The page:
Now that we’ve launched our kids it’s been just me and my husband consuming the pixels. I look at our cable bill and wonder what the heck we’re doing. Then I realize exactly what we’re doing: holding a fire-breathing creme brulee torch to a stack of twenty dollar bills. Every single month.
With two fewer people under our roof, I’m not sure we’re getting our money’s worth. But there are things I like about buying channels. I do feel obligated to up-stress with large doses of various news/weather options. It’s a civics thing. And my husband likes to de-stress with sports stuff. Yet I believe we delve into a fraction of what we’re paying for.
The return of “Game of Thrones” reignited this anxiety. A few years back, my husband and I caught every season in a compressed amount of time. It’s not something I ever thought I’d watch, but I suppose the show’s imaginative world was an escape from actual breaking news.
So now I wonder aloud to my houseplants, “Which TV will we watch it on? Wait, I can’t remember, did we rent it on DVD? Or did we access that show with the Roku TV? And what does Roku mean, anyway? What exactly is “streaming” and why am I so intimidated about finding a show, any show?”
I worry about our possible watching plan, because I can’t remember, is “Game of Thrones” on HBO or Netflix? For all I know maybe we used to watch it on HGTV. After all, Lannister palaces are perfectly open concept and most rooms on that show are loaded with stainless steel, albeit Valyrian. Programming no longer makes sense, just money.
That’s the problem with TV today. People rave about shows, like that “Mrs. Maisel” series. I get hopeful until I read it’s on Amazon or something, and then I wonder if I have Amazon or HULU or an Apple Watch hologram Vulcan mind-meld download.
Then I just give up because I have no idea what I’m paying for and I’m certainly not going to add any more option$.
I’m also struggling with remotes. We have many, many remotes. Some turn on the TV. Some adjust sound. Others access menus. A couple we never touch. They just linger there on the coffee table, and I don’t know why.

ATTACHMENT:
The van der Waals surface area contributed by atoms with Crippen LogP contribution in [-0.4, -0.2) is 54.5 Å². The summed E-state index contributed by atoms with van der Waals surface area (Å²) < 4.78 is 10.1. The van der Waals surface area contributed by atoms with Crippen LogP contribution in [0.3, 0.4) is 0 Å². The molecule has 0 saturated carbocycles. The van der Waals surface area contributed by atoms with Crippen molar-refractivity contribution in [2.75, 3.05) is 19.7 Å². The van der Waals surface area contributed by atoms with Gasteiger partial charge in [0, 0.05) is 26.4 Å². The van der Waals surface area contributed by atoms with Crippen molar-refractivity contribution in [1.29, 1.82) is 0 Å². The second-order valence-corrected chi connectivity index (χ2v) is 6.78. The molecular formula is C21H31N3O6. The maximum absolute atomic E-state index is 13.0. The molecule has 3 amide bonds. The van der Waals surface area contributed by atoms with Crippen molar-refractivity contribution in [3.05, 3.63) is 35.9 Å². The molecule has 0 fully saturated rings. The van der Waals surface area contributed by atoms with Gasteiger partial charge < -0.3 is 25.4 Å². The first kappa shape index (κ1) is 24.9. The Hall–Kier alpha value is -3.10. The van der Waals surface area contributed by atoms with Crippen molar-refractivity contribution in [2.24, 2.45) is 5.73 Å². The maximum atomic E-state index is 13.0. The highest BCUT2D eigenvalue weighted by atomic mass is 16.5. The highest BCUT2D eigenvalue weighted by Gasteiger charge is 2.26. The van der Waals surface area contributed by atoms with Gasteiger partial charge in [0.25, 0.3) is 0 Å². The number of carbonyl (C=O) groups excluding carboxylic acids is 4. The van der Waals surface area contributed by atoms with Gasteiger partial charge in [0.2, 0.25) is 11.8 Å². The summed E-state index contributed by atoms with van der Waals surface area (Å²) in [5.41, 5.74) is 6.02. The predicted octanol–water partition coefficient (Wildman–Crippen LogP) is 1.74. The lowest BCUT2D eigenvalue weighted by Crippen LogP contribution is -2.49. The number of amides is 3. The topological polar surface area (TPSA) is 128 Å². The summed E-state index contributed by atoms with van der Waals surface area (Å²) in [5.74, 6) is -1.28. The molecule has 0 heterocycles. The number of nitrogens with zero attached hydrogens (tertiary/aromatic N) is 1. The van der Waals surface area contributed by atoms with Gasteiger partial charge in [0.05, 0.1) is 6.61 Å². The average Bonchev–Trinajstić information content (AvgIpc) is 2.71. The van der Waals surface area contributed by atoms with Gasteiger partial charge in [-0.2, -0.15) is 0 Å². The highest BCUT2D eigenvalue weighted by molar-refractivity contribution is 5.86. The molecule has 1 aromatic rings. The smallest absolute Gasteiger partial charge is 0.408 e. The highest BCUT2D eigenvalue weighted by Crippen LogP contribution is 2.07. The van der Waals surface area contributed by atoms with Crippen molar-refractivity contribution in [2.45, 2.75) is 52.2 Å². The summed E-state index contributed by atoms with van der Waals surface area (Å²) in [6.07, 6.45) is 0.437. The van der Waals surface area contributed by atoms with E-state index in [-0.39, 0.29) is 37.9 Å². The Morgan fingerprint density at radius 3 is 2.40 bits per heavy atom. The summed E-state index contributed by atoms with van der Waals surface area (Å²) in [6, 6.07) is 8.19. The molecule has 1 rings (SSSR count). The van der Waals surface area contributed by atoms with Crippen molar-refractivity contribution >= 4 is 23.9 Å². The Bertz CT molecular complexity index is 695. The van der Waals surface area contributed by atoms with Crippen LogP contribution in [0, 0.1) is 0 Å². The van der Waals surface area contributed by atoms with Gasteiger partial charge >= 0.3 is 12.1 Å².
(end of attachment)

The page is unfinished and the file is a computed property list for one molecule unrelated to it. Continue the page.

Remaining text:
Thanks to my husband’s manly habit of extreme channel surfing, he instinctively knows which remote does what, and if one were to break I think within minutes he could build a replacement with a soldering tool, an old toaster and a few rubber bands. But when he’s not home, I default to watching two channels and the squirrel in my maple tree.
So here it comes, the dreaded spiel that empties every room of millennials. There are days I would trade this whole heap of entertaino-technology for the oak-encased Magnavox console of my childhood. How I long for a clunky dial and just three network channels, sweet Mr. Rogers on PBS and the Star Spangled Banner at midnight.
Life was simpler. As a nation, we consumed more books and other paper-based read-ables because we weren’t sucked into high-dollar fiction and other low-dollar fiction posing as reality.
Mean-spirited shows about bachelors, bachelorettes, housewives, talent competitions and other wackadoodle concepts are cashing in on the drama of cruelty, which seems to be seeping into other areas of our society. That’s a whole dissertation I don’t have room for here, but I think the dots are easy to connect.
At least dragon glass is imaginary and we can all agree on that. What’s real is my cable bill. I need to take a serious look at it.
After I find out what happens to Peter Dinklage.
Reach Denise Snodell at firstname.lastname@example.org or on Twitter @DeniseSnodell